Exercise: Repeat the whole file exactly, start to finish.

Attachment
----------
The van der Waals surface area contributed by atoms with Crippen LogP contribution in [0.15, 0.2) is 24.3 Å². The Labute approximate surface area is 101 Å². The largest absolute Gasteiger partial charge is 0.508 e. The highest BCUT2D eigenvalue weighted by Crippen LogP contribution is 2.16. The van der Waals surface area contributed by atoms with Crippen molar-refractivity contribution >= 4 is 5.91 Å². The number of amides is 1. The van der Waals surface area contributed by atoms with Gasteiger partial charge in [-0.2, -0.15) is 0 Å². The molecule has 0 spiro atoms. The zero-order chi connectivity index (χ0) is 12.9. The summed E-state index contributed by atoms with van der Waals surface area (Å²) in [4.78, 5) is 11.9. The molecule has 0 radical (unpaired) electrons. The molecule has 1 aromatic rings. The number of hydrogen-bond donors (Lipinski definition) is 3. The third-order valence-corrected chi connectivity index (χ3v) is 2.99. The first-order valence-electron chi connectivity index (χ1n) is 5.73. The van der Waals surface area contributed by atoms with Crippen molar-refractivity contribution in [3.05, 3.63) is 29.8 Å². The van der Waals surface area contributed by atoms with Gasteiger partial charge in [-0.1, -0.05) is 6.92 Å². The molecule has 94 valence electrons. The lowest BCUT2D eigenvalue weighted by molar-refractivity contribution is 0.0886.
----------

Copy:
The van der Waals surface area contributed by atoms with Crippen LogP contribution in [0.15, 0.2) is 24.3 Å². The Labute approximate surface area is 101 Å². The largest absolute Gasteiger partial charge is 0.508 e. The highest BCUT2D eigenvalue weighted by Crippen LogP contribution is 2.16. The van der Waals surface area contributed by atoms with Crippen molar-refractivity contribution >= 4 is 5.91 Å². The number of amides is 1. The van der Waals surface area contributed by atoms with Gasteiger partial charge in [-0.2, -0.15) is 0 Å². The molecule has 0 spiro atoms. The zero-order chi connectivity index (χ0) is 12.9. The summed E-state index contributed by atoms with van der Waals surface area (Å²) in [4.78, 5) is 11.9. The molecule has 0 radical (unpaired) electrons. The molecule has 1 aromatic rings. The number of hydrogen-bond donors (Lipinski definition) is 3. The third-order valence-corrected chi connectivity index (χ3v) is 2.99. The first-order valence-electron chi connectivity index (χ1n) is 5.73. The van der Waals surface area contributed by atoms with Crippen molar-refractivity contribution in [3.05, 3.63) is 29.8 Å². The van der Waals surface area contributed by atoms with Gasteiger partial charge in [-0.1, -0.05) is 6.92 Å². The molecule has 94 valence electrons. The lowest BCUT2D eigenvalue weighted by molar-refractivity contribution is 0.0886.